1 tsp Aleppo pepper

1/4 tsp salt

2 tbsp fresh mint, chopped

2 tbsp fresh parsley, chopped


Slice the eggplant into 0.5 cm thick slices (lengthwise). Salt and rinse if using Sicilian eggplants – skip this step if using Asian eggplants. Chop pepper into about 6 large slices. Heat up barbecue and brush the eggplant slices and peppers with 1 tbsp of the olive oil (just to barely coat). Grill them on the barbecue – eggplant cooks very fast, so don’t leave it; watch it carefully. When lightly charred, remove eggplant and pepper slices and allow to cool. Meanwhile make the dressing by whisking all remaining ingredients together in a bowl (except for the herbs). When eggplants and peppers are cool enough to touch, slice them into bit sized pieces, toss them in the dressing, and adding the herbs last. Allowing the salad to marinade at least an hour is advisable. Serve at room temperature.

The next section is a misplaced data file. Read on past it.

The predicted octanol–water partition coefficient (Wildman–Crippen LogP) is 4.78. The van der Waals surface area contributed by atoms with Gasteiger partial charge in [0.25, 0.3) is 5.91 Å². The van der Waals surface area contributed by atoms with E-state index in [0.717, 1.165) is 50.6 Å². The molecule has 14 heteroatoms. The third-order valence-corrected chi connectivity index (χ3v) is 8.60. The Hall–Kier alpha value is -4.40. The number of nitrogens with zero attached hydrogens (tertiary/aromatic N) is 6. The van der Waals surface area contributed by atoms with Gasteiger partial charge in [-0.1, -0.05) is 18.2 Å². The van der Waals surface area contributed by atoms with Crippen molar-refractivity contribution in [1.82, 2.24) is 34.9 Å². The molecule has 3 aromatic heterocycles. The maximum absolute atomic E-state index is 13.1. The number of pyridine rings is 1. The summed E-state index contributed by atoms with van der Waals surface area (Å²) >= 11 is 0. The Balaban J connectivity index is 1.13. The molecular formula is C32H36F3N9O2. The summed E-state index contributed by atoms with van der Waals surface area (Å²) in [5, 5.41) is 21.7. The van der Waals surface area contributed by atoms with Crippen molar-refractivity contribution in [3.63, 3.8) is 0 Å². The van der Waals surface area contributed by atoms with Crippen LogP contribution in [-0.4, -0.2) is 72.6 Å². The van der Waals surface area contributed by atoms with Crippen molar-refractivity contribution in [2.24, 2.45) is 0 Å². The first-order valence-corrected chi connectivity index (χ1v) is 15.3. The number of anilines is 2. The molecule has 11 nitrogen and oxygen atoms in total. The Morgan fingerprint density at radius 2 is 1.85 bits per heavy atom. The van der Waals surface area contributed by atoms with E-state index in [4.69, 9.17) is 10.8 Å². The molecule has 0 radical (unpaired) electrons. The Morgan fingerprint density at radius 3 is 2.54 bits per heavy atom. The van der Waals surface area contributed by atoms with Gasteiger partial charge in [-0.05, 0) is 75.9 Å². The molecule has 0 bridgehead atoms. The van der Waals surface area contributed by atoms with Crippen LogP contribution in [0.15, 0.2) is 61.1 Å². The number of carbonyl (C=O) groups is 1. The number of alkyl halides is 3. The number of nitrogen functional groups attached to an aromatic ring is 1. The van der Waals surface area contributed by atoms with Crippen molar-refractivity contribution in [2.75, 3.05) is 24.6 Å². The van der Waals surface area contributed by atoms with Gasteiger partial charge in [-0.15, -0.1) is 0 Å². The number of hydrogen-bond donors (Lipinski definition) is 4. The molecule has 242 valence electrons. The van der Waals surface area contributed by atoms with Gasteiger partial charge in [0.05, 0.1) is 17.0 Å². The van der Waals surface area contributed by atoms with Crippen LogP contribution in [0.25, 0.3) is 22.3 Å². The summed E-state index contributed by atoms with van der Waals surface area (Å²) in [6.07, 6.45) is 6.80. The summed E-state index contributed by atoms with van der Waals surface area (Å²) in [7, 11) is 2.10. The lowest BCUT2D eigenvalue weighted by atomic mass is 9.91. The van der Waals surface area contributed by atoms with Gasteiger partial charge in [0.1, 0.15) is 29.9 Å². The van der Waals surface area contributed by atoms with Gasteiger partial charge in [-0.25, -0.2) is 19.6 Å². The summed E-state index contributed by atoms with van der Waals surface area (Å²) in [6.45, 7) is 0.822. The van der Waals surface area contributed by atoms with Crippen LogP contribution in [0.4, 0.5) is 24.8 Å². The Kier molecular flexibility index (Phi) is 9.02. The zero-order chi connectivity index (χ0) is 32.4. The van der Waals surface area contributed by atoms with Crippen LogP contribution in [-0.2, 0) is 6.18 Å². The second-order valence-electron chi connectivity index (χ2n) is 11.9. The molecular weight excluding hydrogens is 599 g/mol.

This salad serves four as a side dish, 2 as a main dish. It doubles quite well.

Grilled eggplant salad


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A medley of Silk Road Salads – Part One

Have you ever tasted an Armenian apricot? Chances are, if you haven’t been to Armenia, you haven’t. This summer I tasted a fresh-off-the-tree Armenian apricot and it changed my world. Never in my life have I experienced such an intense explosion of flavour in a fruit; I almost cried. It was sweet. It was firm but juicy at the same time. It was rich, it was delicate – it was amazing. The rich, volcanic soils of the Ararat plain give rise to some incredibly flavourful produce – all of it organic by default, since pesticides and herbicides are too expensive and generally frowned upon as “cheating”. Apricots are but one of the fruits borne in the shadows of the Holy mountain; cherries, pomegranates, tomatoes, walnuts, cucumber, peaches…the list goes on. After that colourful description, I must confess this post has nothing to do with apricots – but I used it as my lead in to be able to illustrate the magic of the Ararat plain. I do intend, however, to share a simple, healthy salad that endeared itself to us over our 8 days in Armenia – a salad relying completely on rich, red juicy tomatoes (which happen to be in season right now), crisp mini cucumbers and fresh herbs. Over the next week, I will add to my salad repertoire with a number of other salads inspired by our journeys along the Silk Road – so stay tuned! But for now, I bring you the Armenian salad.